jogscotland mascot Jog Scotty’s pups, Sammy, Agnes and Lee, have been very busy over the past few weeks. They’re on their summer road trip, helping jogscotland groups around the country engage in conversations around mental health and wellbeing.
Sammy’s Road Trip, the fruits of a partnership between SAMH (the Scottish Association for Mental Health) and jogscotland, started on 3 May and will finish in Edinburgh in time for World Mental Health Day in October.
Jog Leaders from 30 groups across the country will be taking care of one of the pups for a few days, as they pad around the country.
One of Agnes’ first stops was Linlithgow, where runABC Scotland spoke to Jog Leader Lorna Simpson of Let’s Go Linlithgow.
Lorna had several reasons for offering a home to one of the pups: “I lost my father in 2016 and running has played a part in the grieving process. My dad was a runner and running has helped me feel close to him. My 'running family' has been a great support to me throughout.”
“I also wanted to help start conversations around mental health and physical activity. Most people are happy to share something like a broken leg but when it comes to something concerning their mental health they are reluctant.”
In Lorna’s care, Agnes has certainly had plenty of exercise. She’s been to beginners’ running sessions with Let’s Go Linlithgow, a Jog Livingston session with Livingston Athletic Club and a Falkirk parkrun. Oh, and she’s run Alloa Half Marathon too, Not bad for a puppy!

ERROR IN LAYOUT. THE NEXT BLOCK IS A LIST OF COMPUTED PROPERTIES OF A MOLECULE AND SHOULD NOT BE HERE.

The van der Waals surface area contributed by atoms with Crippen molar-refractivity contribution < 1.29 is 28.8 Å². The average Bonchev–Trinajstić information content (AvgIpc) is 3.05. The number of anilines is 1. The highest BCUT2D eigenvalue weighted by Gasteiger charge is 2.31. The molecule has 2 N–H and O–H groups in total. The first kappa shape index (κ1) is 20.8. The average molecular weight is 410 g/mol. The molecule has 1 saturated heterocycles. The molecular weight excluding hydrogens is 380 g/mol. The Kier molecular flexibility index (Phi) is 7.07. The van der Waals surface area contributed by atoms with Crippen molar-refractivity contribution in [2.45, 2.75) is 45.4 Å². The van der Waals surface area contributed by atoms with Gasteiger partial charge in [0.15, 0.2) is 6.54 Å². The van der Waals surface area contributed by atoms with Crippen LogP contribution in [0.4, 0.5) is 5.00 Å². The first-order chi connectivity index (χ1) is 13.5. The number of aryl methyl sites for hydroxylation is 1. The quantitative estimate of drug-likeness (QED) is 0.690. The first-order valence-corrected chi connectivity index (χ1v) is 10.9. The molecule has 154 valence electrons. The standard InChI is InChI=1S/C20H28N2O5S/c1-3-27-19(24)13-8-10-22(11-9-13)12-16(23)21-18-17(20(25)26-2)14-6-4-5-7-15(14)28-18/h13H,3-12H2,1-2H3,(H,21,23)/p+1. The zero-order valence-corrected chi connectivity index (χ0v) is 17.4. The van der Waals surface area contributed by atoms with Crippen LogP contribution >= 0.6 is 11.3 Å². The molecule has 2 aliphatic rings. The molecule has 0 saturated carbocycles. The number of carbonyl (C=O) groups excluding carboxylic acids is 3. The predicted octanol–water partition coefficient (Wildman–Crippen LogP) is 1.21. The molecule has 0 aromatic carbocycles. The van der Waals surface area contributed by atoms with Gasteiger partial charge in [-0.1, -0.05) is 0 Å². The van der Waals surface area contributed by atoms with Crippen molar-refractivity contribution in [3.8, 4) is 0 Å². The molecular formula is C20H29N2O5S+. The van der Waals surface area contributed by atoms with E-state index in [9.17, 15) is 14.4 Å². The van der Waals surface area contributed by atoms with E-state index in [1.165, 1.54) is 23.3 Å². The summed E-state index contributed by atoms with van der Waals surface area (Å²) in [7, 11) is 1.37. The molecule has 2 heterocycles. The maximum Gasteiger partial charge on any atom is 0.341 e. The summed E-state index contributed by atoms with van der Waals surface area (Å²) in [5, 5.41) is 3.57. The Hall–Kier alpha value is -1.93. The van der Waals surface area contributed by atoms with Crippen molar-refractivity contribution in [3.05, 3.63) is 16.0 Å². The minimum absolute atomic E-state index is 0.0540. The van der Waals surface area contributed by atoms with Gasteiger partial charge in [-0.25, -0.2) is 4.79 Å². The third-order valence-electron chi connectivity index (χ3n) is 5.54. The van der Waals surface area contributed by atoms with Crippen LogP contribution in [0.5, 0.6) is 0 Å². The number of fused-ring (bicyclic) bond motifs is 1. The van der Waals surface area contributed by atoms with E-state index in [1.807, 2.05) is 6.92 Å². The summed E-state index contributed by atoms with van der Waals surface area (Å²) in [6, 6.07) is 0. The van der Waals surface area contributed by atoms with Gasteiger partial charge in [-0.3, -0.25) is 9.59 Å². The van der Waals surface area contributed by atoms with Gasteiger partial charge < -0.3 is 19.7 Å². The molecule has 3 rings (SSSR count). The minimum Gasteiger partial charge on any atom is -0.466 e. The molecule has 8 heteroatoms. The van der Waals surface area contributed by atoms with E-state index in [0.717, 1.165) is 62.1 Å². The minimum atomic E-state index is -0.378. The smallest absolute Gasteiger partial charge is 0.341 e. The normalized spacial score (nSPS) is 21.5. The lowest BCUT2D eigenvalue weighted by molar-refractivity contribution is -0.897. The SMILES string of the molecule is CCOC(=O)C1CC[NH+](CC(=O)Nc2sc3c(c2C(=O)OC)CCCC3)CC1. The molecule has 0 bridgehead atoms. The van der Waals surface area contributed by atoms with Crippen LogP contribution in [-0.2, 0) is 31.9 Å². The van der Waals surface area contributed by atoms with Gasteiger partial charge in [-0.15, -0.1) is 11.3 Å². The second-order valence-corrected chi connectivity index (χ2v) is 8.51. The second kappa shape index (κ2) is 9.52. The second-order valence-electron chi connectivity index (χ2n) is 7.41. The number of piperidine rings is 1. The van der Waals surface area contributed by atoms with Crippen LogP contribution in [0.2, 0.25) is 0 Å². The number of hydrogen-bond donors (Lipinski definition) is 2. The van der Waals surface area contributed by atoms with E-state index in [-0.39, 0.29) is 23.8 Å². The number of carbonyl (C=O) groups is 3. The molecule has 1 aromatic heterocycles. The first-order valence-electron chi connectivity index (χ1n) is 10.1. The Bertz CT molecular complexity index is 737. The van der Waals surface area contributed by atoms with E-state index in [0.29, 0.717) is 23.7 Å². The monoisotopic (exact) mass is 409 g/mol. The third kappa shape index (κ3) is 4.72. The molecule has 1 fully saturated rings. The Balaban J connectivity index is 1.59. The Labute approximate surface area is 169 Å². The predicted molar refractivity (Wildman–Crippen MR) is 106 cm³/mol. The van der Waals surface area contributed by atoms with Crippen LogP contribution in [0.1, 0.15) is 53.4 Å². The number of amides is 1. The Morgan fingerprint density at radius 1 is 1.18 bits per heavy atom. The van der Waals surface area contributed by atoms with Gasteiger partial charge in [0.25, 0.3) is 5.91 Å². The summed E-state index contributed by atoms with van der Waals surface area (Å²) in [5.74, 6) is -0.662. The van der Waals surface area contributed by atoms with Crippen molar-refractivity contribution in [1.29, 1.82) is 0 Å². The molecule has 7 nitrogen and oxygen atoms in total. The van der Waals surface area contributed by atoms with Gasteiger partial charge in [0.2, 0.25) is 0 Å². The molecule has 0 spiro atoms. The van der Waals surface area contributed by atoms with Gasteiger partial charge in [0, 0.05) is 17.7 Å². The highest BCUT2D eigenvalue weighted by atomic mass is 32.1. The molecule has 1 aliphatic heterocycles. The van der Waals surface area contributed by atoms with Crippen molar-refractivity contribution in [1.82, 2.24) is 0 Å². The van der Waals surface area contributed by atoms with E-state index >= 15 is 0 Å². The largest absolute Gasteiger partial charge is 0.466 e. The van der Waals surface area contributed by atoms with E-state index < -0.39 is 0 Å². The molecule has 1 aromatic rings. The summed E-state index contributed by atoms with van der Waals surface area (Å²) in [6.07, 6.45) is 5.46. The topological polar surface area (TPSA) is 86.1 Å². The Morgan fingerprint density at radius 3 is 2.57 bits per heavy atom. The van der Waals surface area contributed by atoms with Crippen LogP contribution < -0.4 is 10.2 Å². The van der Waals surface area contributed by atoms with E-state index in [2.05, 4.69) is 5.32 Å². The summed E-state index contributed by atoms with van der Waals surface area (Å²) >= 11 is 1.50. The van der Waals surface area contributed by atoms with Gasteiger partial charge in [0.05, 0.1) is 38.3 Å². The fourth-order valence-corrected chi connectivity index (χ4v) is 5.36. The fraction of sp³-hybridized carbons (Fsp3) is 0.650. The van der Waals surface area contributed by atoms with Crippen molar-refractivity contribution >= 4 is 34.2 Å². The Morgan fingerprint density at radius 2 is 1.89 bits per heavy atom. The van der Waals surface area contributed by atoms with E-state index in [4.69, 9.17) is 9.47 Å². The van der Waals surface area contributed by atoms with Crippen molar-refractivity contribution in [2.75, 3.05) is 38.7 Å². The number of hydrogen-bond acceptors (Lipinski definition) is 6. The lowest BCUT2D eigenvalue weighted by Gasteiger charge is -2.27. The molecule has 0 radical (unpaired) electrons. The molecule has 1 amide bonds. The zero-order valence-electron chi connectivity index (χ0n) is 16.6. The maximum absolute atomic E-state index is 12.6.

But it’s not all been hard work. Agnes has also joined the party at Linlithgow AC’s summer social and watched the crowds go by at ‘4 on the Foreshore’, a fun run in Bo’ness, where she got her own ‘shout out’.
Lorna enjoyed her 10 days as Agnes’ master, and feels the initiative has been a success: "Having Agnes with me has been a great ice breaker for starting conversations about mental health. Not many people walk around wearing jogging gear and holding a small dog.
“I’ve met lots of new people too as it’s also encouraged others to approach me to share their stories. Many people have told me how running has helped them with their anxiety or depression.”
But taking the puppies on tour isn’t just about starting conversations on mental health; it’s about carrying them on too.
“Having Agnes also shows people who are already addressing their own issues or who are already receiving help feel less alone.”
Jo Stevens, membership development officer for jogscotland, said she was delighted with the road trip’s progress: “It’s been really incredible seeing how our jogging groups have embraced the tour – everyone’s really taken on the ideas we’re promoting.
“There’s been a huge range of sessions held. Some groups have held walk and talk sessions, and there have been positive message lucky dips and talks from GPs about what to expect if you go to your doctor to discuss mental health too. Some groups have even talked through SAMH’s ‘Five ways to better mental health’.
“Most of all, it’s about showing people that our groups are welcoming places where you won’t feel embarrassed or awkward if you want to talk about mental health.”
She said the benefits of the tour had even extended beyond its original aims: “We know some groups have actually recruited new members while one of the pups was visiting – people have seen Jog Leaders out and about with the dog and stopped to chat, and decided to join the jogging group as a result.
“It’s going really well, and it’s all down to our brilliant Jog Leaders and members, who have taken on the tour with so much enthusiasm. Thanks to everyone taking part.”
To keep track of the pups' progress, follow them on Facebook: SammysRoadTrip.